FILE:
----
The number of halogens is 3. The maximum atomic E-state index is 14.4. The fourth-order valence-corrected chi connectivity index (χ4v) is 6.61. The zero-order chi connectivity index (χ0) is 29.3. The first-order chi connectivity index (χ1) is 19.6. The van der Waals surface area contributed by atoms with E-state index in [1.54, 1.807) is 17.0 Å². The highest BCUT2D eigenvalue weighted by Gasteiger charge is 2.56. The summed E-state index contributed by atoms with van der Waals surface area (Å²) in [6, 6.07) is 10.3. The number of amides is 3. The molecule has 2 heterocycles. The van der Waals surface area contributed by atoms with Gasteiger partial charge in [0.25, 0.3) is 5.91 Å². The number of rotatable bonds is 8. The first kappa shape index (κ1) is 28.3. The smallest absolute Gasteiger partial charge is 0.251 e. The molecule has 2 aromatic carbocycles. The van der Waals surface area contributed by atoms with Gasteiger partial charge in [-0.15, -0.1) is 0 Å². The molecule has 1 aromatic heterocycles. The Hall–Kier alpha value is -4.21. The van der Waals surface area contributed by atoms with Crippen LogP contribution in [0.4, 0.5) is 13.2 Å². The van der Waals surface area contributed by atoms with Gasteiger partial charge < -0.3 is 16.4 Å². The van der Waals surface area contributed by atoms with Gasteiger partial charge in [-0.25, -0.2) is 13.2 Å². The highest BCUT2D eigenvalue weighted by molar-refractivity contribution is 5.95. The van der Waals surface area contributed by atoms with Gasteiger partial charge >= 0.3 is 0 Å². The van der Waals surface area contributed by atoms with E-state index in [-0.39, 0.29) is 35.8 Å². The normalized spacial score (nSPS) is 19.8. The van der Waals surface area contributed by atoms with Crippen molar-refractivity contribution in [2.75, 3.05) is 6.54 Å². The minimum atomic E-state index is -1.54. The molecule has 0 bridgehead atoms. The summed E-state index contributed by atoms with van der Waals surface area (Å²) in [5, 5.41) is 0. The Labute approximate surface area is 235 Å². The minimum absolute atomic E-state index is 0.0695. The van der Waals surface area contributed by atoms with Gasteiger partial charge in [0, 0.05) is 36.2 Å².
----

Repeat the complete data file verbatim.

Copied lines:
The number of halogens is 3. The maximum atomic E-state index is 14.4. The fourth-order valence-corrected chi connectivity index (χ4v) is 6.61. The zero-order chi connectivity index (χ0) is 29.3. The first-order chi connectivity index (χ1) is 19.6. The van der Waals surface area contributed by atoms with E-state index in [1.54, 1.807) is 17.0 Å². The highest BCUT2D eigenvalue weighted by Gasteiger charge is 2.56. The summed E-state index contributed by atoms with van der Waals surface area (Å²) in [6, 6.07) is 10.3. The number of amides is 3. The molecule has 2 heterocycles. The van der Waals surface area contributed by atoms with Gasteiger partial charge in [0.25, 0.3) is 5.91 Å². The number of rotatable bonds is 8. The first kappa shape index (κ1) is 28.3. The smallest absolute Gasteiger partial charge is 0.251 e. The molecule has 2 aromatic carbocycles. The van der Waals surface area contributed by atoms with Gasteiger partial charge in [-0.15, -0.1) is 0 Å². The molecule has 1 aromatic heterocycles. The Hall–Kier alpha value is -4.21. The van der Waals surface area contributed by atoms with Crippen LogP contribution in [0.4, 0.5) is 13.2 Å². The van der Waals surface area contributed by atoms with Gasteiger partial charge < -0.3 is 16.4 Å². The van der Waals surface area contributed by atoms with Gasteiger partial charge in [-0.25, -0.2) is 13.2 Å². The highest BCUT2D eigenvalue weighted by molar-refractivity contribution is 5.95. The van der Waals surface area contributed by atoms with Gasteiger partial charge >= 0.3 is 0 Å². The van der Waals surface area contributed by atoms with E-state index in [-0.39, 0.29) is 35.8 Å². The normalized spacial score (nSPS) is 19.8. The van der Waals surface area contributed by atoms with Crippen molar-refractivity contribution in [2.75, 3.05) is 6.54 Å². The minimum atomic E-state index is -1.54. The molecule has 0 bridgehead atoms. The summed E-state index contributed by atoms with van der Waals surface area (Å²) in [5, 5.41) is 0. The Labute approximate surface area is 235 Å². The minimum absolute atomic E-state index is 0.0695. The van der Waals surface area contributed by atoms with Gasteiger partial charge in [0, 0.05) is 36.2 Å².